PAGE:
Friday, January 10, 2014

Genetic Disorders

I am a bit of a nerd.  I have always enjoyed reading and learning and as a young teenager, I began stumbling upon the building blocks of genetics in science.  I immediately delved into equine color genetics and genetic disorders.

As I familiarized myself with such studies, I was asked time and time again by fellow equine hobbyists why it was worth my time or effort as I wasn't a breeder.

Color genetics perhaps, but I think all horse people should have a basic idea of equine genetic disorders, how they occur, what it means, how it is genetically transferred, and so forth.

But if you just have a performance horse or a pasture pet why should it matter?

Sadly, I have seen horses with genetic disorders stripped of papers and sold.  HYPP +/- stallions bred to grade horses with no information to the mare owners on what can occur.

Even the best intentioned person could be enjoying their young horse and then notice something isn't quite right later on.

There are quite a few well known genetic disorders:
Severe Combined Immunodeficiency
Hyperkalemic Periodic Paralysis
Hereditary Equine Regional Dermal Asthenia
Overo Lethal White Syndrome

Some not as well known

Glycogen Branching Enzyme Deficiency
Hoof Wall Separation Syndrome
Warmblood Fragile Foal Syndrome
Fell Foal Syndrome

And so forth.

One recent genetic disorder that came across my lap recently was hoof wall separation syndrome (HWSS).  It is believed to be an autosomal recessive trait. 

What does "autosomal recessive" mean?

Autosomal means a gene that is located on an autosome, which is a chromosome that doesn't determine gender.  In a simplistic view of things, there are two parking "spots" for genes at each location (loci).  

A dominant autosomal gene would be on the autosome, but you would only need one "defective" copy of the gene in that loci to be afflicted with the disorder.  An autosomal recessive requires both loci to have defective copies.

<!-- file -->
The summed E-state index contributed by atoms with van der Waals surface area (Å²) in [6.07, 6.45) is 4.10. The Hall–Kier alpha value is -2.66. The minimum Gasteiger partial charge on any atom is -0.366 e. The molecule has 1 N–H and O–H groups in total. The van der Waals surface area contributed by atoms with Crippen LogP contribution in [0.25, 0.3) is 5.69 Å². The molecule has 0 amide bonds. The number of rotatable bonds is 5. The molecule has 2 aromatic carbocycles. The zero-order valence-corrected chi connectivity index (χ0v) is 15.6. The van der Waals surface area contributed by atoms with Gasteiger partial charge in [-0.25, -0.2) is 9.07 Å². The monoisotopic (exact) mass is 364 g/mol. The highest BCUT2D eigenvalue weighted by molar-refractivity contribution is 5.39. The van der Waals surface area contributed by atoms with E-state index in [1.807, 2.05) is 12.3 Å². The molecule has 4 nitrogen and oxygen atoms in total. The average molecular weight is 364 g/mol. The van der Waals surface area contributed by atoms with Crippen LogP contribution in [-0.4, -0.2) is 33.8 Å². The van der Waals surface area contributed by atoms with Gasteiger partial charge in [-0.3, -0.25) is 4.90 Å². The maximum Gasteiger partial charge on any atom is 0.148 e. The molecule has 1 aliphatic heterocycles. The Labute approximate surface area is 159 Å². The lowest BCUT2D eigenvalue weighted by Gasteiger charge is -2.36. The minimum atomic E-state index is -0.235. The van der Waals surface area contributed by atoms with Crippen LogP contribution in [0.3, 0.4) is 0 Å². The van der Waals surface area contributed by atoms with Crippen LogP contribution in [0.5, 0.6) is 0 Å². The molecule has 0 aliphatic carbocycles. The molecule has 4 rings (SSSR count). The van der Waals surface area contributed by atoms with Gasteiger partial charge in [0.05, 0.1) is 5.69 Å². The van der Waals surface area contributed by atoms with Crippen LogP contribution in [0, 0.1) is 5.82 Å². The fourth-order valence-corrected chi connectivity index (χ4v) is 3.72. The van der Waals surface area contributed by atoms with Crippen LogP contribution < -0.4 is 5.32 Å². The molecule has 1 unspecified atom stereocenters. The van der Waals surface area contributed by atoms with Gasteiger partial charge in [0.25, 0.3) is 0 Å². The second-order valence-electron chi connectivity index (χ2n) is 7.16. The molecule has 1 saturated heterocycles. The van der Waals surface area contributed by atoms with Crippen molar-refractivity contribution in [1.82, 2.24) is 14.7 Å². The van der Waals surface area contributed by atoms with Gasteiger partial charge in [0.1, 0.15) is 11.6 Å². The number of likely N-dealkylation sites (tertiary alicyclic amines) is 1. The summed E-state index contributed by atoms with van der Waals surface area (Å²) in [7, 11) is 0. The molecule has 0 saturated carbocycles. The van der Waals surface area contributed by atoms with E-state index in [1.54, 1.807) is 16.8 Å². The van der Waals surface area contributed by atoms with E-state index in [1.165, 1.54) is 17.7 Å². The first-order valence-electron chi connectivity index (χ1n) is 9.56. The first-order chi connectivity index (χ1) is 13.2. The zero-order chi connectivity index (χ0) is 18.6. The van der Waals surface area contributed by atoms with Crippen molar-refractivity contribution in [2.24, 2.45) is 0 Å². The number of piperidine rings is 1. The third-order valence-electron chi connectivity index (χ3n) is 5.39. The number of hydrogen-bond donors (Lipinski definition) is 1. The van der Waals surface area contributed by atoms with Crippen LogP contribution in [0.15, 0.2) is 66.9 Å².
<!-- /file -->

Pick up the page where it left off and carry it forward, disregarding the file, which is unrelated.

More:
So with HWSS, perfectly normal Connemara ponies were having offspring with these tragic feet.

But I have to give kudos to Connemara people.  It has been acknowledged that this is a genetic issue.  Funding is being done for further research at UC Davis.  

A blog for people communicating about HWSS is set up with information and stories from breeders.

Be warned that some of the stories are quite sad though.

But still why should someone care?  

I guarantee you that this is just not limited to Connemara horses.  Connemara crossbreds are popular, handy little horses.  This crossbreds, if excellent examples, are often bred on which is fine by me.

However, for that person buying that young event prospect out of the field and there is a little toe chipping off on that nice pony cross, it may be worth keeping this in mind.  Possibly nothing, but with education, additional heartbreak can be prevented.

For the breeder that doesn't know why so many young horses have "white line disease", perhaps the knowledgeable barn friend or farrier could pass this along.

They are looking for more examples of unaffected and affected Connemara ponies to pinpoint down the exact location of this genetic defect in the genome.  Once this is done, a test can be developed.  

Knowledge is key.  I think knowing a basis of equine genetic disorders is a good piece of knowledge to have, right next to saddle fitting and nutrition. How about you?  Any genetic disorders that you are familiar with?  Any personal stories?


  1. I have not dealt with any, but I have heard of the more common one. Drafts can get CPL (chronic progressive lymphedema) which the simple explanation is elephantiasis in the leg. Its a bit more complicated than that though and leads to premature death.

    1. I saw that listed online a couple weeks ago! I don't have a lot of experiences with draft horses and thought that would be very tragic and difficult to deal with. :(

  2. My friend picked up a grade ranch horse several years ago,they were out trail riding when it had an episode and fell on her, they were stuck on the trail for about a day. Horse was diagnosed with HYPP. :/

    1. Very sad. I ended up handling and dealing with a HYPP stallion one very bitterly cold day in January. We at least knew he was HYPP but it didn't make it any easier.

      Sad for your friend. I wouldn't be surprised if he originally had papers and they were "lost" with his status. I have unfortunately heard a few too many stories where this has occurred and it frustrates me when the horses end up with novice/unknowing owners or youth riders. How incredibly dangerous by former owners/breeders who want to profit from this mistake. :(


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